The Daily Challenge of Scripture

Each day, we are forced to look at our failings, but also at the unrelenting love and mercy of God that was revealed to us.

The practice of reading the scriptures is central to our understanding of God and to our relationship with him in Jesus Christ. Our encounter with scripture should not be a passive affair. It needs to be an intensely personal encounter with God. It is He who is speaking to us in the present moment, not just to the Apostles or the people of his time two thousand years ago. This is, after all, a living word. It is as alive and tangible and true today as it was then.

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If we enter into the scriptures personally, placing ourselves in the events that are being described, we can begin to hear and to feel the power of the Holy Spirit working in our minds and in our hearts more personally, too. As an example, let’s take an event from the third chapter of the Acts of the Apostles and enter into it with our imaginations, with our minds and our hearts open to hearing more deeply what it is saying to us.

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Place yourself in your imagination in the crowd that follows Peter and John as they encounter and cure the cripled man at the Beautiful Gate. You, along with the rest of the crowd, are amazed at seeing this man “jumping and praising God.” You follow Peter and John and the crippled man to Solomon’s Portico where Peter turns now to address you and the crowd. Listen intently as Peter says: “You handed over the God of Abraham, Isaac, and Jacob’s servant to Pilate. You even denied him in favor of a murderer. The author of life you put to death, but God raised him up from the dead; of this we are witnesses” (Acts 313-15). This is, of course, true as Jesus was handed over, suffered and died because of your sins, and my sins, and the sins of all of humanity from the beginning to the present. Can you feel the shame, the guilt, the sorrow they must have felt? But even more importantly, can you feel the hope that rises in Peter’s next words.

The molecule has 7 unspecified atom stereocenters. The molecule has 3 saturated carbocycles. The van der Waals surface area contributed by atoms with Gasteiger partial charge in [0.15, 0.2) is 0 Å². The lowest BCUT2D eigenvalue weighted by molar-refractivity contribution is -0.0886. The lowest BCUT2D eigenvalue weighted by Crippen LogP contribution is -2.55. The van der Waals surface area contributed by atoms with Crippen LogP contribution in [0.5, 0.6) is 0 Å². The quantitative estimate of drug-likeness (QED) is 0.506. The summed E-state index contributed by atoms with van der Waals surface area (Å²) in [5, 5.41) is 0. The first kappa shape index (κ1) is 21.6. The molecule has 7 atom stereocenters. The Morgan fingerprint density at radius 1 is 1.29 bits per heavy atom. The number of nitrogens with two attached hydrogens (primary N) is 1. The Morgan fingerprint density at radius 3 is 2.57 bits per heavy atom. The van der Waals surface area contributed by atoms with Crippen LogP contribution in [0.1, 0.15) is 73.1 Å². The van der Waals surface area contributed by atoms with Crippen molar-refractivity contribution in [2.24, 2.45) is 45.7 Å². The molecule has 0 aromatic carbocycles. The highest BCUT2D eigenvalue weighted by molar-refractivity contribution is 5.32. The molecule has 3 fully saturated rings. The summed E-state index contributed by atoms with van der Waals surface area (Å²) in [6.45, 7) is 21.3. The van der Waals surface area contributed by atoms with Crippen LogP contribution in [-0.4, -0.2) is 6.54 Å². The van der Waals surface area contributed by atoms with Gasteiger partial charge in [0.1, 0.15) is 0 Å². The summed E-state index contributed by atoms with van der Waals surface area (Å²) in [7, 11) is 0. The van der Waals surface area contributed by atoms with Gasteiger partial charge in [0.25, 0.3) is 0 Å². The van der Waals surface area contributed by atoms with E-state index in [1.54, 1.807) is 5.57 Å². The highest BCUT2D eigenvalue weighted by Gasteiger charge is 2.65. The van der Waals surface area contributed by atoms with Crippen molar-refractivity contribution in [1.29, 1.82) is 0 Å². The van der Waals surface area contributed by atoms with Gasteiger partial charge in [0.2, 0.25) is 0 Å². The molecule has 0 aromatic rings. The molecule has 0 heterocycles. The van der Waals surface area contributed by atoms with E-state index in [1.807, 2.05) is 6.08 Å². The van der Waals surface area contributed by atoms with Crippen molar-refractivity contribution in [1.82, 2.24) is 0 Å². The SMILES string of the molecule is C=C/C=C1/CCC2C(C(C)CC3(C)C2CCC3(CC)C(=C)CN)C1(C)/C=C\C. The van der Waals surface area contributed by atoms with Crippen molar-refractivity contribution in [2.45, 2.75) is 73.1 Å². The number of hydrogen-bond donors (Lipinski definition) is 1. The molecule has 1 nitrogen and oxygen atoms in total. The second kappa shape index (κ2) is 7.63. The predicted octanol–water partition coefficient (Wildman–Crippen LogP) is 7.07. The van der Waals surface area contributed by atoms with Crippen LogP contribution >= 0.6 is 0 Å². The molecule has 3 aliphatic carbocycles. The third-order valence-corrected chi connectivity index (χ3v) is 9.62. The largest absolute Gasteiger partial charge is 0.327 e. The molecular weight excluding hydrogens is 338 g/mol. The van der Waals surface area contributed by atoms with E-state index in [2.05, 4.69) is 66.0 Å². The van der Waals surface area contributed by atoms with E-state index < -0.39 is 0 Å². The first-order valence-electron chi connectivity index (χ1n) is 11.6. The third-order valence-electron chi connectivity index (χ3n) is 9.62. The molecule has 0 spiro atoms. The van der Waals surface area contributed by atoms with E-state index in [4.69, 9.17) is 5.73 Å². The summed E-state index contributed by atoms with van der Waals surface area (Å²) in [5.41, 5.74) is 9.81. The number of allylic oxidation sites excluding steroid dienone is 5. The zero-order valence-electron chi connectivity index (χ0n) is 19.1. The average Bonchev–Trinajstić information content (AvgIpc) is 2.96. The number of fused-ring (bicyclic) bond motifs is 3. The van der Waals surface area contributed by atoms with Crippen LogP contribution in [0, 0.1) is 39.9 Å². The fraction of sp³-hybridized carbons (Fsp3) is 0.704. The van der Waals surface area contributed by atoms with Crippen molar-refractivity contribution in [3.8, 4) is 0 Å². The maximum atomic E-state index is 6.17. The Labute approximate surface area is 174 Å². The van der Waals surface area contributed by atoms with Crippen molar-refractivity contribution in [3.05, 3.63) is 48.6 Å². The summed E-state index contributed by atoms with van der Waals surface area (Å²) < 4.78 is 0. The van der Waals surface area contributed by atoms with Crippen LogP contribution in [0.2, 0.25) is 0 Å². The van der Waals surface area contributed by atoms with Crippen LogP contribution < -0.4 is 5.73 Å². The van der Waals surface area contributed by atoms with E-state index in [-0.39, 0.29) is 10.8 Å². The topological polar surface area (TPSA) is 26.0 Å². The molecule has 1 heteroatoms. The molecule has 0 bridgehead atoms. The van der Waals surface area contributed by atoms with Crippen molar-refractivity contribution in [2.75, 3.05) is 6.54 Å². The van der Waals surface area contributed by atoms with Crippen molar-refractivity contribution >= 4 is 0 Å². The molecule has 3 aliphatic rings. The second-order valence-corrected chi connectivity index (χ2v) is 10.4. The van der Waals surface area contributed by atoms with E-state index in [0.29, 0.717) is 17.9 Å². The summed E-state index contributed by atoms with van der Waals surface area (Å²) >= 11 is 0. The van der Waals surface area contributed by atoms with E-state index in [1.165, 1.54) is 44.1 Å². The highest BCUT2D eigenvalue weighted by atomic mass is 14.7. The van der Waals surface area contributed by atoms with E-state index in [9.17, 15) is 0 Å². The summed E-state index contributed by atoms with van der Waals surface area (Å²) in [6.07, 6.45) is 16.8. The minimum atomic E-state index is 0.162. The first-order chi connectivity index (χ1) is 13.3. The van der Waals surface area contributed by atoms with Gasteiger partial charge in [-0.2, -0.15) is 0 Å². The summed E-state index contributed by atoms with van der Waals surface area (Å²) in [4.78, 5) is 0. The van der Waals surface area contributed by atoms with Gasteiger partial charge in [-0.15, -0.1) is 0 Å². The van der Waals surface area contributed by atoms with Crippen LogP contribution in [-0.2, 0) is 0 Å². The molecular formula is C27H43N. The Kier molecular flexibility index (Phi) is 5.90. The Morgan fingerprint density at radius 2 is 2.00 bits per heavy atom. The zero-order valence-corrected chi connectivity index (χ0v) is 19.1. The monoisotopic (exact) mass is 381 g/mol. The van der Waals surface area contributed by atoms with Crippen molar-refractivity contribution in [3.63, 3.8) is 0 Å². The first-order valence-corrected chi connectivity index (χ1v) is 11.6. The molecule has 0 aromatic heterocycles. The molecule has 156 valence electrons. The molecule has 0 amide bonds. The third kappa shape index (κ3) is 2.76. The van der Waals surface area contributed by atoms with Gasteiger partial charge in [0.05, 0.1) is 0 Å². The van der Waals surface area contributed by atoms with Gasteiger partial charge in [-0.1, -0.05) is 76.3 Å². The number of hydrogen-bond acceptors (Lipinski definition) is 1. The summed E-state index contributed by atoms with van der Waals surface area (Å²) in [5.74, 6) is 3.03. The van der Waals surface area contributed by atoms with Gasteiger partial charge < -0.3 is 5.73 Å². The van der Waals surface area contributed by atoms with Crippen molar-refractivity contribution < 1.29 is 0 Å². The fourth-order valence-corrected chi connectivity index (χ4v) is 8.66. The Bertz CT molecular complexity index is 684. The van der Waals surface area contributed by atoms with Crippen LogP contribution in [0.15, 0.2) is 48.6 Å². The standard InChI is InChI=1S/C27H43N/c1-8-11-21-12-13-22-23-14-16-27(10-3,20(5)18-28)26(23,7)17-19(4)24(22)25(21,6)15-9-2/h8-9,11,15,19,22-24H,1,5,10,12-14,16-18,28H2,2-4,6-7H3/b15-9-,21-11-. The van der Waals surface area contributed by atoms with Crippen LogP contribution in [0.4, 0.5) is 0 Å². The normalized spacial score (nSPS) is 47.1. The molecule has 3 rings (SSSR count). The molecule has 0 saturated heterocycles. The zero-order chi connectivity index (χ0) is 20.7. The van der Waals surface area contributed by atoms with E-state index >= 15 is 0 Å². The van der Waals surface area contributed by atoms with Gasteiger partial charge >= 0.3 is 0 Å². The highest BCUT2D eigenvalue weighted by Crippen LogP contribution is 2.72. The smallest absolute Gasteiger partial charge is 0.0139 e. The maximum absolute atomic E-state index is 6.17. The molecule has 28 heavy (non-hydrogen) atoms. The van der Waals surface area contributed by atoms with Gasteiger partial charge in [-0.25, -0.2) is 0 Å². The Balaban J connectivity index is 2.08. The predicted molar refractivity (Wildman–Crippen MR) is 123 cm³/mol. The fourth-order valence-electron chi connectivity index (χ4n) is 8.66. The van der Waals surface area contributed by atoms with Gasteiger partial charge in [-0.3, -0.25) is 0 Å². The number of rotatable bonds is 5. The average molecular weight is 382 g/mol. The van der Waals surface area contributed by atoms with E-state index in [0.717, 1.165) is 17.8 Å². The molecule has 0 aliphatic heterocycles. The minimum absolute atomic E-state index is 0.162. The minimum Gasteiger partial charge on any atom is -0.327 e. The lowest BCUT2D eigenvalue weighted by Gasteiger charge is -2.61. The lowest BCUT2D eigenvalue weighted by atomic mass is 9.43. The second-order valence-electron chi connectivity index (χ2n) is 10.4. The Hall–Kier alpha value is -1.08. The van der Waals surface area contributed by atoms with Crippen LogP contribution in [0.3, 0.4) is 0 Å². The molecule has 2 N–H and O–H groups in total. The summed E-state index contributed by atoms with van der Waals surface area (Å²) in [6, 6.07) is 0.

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“I know, brothers and sisters, that you acted out of ignorance, just as your leaders did; but God has thus brought to fulfillment what he had announced beforehand through the mouth of all the prophets, that his Christ would suffer. Repent, therefore, and be converted, that your sins may be wiped away” (Acts 3:17-19). This is the truth that we must face if we are to become true disciples of Jesus Christ.

When we read this scripture, we are personally being challenged to recognize that it was because of our sins that the great mystery of God’s love for us became real and present to us in the Person of Jesus Christ. Its lesson is directed to me, to us, here and now. It is a matter of reality and truth that every time I sin, I hand Jesus over to Pilate to be condemned. Every time I reject Jesus in favor of my own desires, or out of a fear of some kind, or in conscious rebellion, I strike yet another hammer blow on one of the nails driven into his hands and feet.

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Hear this, too. “But many who heard the word came to believe and the number of men grew to about five thousand” (Acts 4:4). This is what the word of God, spoken by Peter to that crowd in the Temple, did that day way back then, and it still has the same force and power to do so today. Every day we are, and ought to be, challenged by the scriptures we read. They are addressed to each of us, personally, here and now. Each day the scriptures challenge us to look at ourselves in relation to Jesus, the One who is the way, the truth, and the life. And each day, we are forced to look at our failings, but also at the unrelenting love and mercy of God that was revealed to us in Jesus Christ.

In the practice of reading the scriptures, our love for Jesus, and our desire to imitate him in all of our thoughts, words, and deeds, can grow more and more real. I am a sinner, but I know, too, that God’s love and mercy are greater than my sins. He calls me to be a disciple each day, to practice his ways of love and mercy in my daily life. This is why we need to go to scripture daily, to foster this continuing, life-long conversion of our minds and our hearts to follow his way. In Jesus’ name we pray. Amen.

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